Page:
• withAllValuesDo:¬†aBlock – it iterates all the trie and executes the block on each of the values in the trie. This method does not create the intermediate collection, so it is faster than using allValues and then iterating the collection.
  • withAllValuesBeginningWith: aString¬†do:¬†aBlock – it iterates all the elements that have a key starting with the passed string and executes the block on each of them. This method does not create the intermediate collection, so it is faster than using allValuesBeginningWith: and then iterating the collection.

So now, we are able to query the trie and get all the elements that have keys that begin with a given string.

Let’s index all the classes in the system.

"Let's create a new Trie"
behaviors := CTTrie new.

"We will iterate all the behaviors (classes and traits) and store
them in the trie with their name as key"
SystemNavigation default allBehaviorsDo: [ :aBehavior | 
	behaviors at: aBehavior name put: aBehavior].

"We can access the trie to make queries!"
behaviors at: #Object.
behaviors allValuesBeginningWith: 'Obj'.

What is the advantage?

Using a trie provides a fast way of performing the lookup of keys including a given prefix. Without the use of a trie, we need to iterate the full collection to compare each of the keys (for example using the message beginsWith: that is present in String).

This operation is very expensive when we have thousands and thousands of elements to iterate, in the case of Spotter, thousands and thousands of methods and classes.

Using a trie the lookup effort does not depend on the size of the indexed collection but in the size of the prefix that we are looking for. More precisely, looking up data in a trie is faster in the worst case, O(m) time (where m is the length of a search string).

How is it implemented?

A trie is an unbalanced tree. We have implemented the trie using two classes CTTrie and CTTrieNode.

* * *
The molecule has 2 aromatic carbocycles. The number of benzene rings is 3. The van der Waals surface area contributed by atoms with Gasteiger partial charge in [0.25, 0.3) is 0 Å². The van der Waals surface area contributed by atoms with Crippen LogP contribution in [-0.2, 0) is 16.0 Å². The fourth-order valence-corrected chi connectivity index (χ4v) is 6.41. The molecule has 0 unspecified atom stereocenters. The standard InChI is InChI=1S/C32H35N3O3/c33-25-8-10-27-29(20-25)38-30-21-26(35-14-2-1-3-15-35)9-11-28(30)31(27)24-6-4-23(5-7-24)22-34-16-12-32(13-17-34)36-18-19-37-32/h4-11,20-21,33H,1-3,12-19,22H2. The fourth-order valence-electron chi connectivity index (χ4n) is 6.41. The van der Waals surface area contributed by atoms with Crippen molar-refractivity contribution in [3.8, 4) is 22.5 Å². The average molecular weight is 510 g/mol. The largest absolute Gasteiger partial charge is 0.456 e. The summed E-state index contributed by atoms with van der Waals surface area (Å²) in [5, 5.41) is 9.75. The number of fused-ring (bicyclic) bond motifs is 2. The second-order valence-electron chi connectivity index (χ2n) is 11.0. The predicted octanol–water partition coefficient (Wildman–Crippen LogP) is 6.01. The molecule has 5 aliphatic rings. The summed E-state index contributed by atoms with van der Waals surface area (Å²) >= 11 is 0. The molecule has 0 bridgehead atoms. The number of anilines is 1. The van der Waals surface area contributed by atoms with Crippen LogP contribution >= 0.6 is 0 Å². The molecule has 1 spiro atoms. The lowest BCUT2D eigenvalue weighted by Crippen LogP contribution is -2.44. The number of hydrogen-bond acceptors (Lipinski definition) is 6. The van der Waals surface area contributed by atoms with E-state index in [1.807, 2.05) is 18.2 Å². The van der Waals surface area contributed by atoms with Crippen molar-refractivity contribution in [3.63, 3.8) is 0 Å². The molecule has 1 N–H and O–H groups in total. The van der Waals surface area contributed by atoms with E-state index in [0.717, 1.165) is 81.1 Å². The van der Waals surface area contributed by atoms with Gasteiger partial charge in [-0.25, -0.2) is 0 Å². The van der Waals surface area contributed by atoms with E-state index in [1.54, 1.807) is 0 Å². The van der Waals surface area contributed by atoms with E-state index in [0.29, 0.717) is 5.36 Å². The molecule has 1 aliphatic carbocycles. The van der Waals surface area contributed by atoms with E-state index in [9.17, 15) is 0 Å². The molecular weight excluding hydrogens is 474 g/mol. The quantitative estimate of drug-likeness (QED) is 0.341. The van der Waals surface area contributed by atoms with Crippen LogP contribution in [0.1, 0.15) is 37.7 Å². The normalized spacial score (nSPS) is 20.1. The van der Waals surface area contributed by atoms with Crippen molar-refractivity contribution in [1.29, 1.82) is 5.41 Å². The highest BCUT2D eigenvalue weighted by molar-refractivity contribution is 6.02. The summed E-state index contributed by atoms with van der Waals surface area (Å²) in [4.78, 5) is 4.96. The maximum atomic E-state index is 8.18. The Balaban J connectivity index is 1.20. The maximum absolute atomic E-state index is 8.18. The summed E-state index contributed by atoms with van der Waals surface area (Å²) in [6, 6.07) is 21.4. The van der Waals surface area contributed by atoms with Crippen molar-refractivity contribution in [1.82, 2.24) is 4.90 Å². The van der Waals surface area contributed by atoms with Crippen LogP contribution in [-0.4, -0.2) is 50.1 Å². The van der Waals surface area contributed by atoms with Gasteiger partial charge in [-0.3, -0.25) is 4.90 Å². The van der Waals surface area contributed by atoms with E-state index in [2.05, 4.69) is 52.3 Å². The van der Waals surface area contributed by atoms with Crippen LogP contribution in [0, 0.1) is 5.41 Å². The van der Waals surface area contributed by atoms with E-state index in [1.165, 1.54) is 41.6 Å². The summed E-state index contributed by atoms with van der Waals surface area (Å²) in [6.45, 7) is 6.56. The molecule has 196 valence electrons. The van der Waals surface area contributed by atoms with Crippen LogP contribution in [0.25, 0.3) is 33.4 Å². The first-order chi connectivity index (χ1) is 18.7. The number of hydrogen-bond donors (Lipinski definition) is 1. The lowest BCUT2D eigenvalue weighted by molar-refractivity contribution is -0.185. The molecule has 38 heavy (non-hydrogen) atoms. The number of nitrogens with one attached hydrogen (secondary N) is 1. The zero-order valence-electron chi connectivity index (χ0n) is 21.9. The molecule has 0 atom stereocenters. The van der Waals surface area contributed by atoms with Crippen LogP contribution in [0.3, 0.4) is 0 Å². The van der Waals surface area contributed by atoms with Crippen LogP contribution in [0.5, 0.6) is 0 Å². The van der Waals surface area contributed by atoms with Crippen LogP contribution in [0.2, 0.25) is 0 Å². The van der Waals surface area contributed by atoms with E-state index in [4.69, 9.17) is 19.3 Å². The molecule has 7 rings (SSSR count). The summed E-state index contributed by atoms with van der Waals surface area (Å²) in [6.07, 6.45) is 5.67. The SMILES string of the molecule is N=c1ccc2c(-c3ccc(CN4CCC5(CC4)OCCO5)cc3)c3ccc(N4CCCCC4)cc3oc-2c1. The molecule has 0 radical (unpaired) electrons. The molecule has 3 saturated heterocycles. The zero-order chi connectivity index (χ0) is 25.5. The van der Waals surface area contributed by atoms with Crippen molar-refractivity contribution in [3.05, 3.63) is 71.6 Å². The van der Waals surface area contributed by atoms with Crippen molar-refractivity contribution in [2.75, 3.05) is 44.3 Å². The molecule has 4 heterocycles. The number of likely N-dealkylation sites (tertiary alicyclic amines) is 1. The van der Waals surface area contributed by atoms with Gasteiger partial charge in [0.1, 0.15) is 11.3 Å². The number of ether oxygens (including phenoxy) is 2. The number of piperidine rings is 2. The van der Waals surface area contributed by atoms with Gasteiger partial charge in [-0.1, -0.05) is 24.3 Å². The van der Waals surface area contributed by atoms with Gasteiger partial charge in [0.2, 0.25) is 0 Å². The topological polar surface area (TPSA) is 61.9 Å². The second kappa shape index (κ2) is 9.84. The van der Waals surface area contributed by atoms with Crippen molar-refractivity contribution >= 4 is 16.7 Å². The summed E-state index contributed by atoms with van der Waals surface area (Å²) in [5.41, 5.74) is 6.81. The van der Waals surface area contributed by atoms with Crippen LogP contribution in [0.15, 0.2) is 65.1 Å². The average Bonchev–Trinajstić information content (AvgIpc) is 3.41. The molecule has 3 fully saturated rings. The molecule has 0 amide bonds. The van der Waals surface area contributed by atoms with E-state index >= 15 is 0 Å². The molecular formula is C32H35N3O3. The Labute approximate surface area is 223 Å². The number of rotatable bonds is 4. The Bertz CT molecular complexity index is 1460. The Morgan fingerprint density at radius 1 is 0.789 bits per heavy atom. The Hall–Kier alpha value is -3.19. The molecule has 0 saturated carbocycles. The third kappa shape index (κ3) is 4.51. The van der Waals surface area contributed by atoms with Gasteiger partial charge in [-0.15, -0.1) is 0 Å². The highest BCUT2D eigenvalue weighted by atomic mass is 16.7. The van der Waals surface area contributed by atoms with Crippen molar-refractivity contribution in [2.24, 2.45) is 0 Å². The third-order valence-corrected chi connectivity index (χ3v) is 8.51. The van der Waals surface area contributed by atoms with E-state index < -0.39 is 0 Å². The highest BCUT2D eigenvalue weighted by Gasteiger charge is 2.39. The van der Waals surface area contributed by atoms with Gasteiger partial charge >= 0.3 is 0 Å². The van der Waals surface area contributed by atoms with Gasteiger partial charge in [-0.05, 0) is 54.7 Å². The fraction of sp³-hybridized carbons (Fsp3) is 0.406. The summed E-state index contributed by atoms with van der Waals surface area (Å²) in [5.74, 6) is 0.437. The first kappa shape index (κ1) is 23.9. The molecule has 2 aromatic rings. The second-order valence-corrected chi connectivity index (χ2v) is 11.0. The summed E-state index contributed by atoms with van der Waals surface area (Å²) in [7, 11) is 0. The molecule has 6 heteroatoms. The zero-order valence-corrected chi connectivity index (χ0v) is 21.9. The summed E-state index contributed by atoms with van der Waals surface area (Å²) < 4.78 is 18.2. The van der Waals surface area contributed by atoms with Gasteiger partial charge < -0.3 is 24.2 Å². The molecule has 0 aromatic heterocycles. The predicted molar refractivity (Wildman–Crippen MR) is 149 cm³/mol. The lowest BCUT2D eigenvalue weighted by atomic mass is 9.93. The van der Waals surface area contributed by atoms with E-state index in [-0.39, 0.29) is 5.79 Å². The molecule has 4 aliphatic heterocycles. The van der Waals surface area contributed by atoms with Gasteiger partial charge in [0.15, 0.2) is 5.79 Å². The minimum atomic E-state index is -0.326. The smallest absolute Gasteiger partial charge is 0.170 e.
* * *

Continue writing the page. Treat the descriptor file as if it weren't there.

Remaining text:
CTTrie is the frontend of the implementation and it is used by the user to access the associations in it. It contains a single node that is the root of the tree. This class implements all the messages that the user wants to use and hides the implementation details in the nodes of the tree.

Each node of the tree is an instance of CTTrieNode, and each of these instances has:

  • The node value
  • The children of the node
  • And the first character of the subtree that this node starts.

In a Trie, the key of an entry is encoded in the path from the root to the node containing the value.

In the following picture, we can see an example. The code to generate this example is the following:

aTrie := CTTrie new
aTrie at:'bat' put:'bat'.
aTrie at:'cat' put:'cat'.
aTrie at:'cow' put:'cow'.


This example has 3 entries, for the clarity of the example, the keys and the values are the same, but you can store anything in the values.

As we can see from the picture, the keys of the associations are encoded in the path from the root of the tree. For the key bat, we start looking up the first letter of the string to select the path to get the answer, then the second letter and finally the third one.

The same lookup procedure can be executed to find the keys cow and cat.

If we perform the lookup of a key and we do not end in a leaf of the tree (a leaf node is one node with a value), we have found that the key is not present in the trie.

If we want to have all the entries for a given prefix, we will get a subtree. In this case if we want all the keys starting with $c we will get all the right subtree.

With this structure, it is only needed to perform n accesses to memory to get to the result, where n is the length of the prefix or key that we are looking for.

This is just a small introduction, for better understanding, why don’t you try with the Pharo implementation, adding elements to it and inspecting the structure of the resulting trie.

Still, we have problems…

The implementation we have just seen presents two problems:

  • It is not space-efficient, as a lot of nodes are creating and many of them do not contain nor children nor values.
  • It does not allow us to perform searches in the middle of the keys.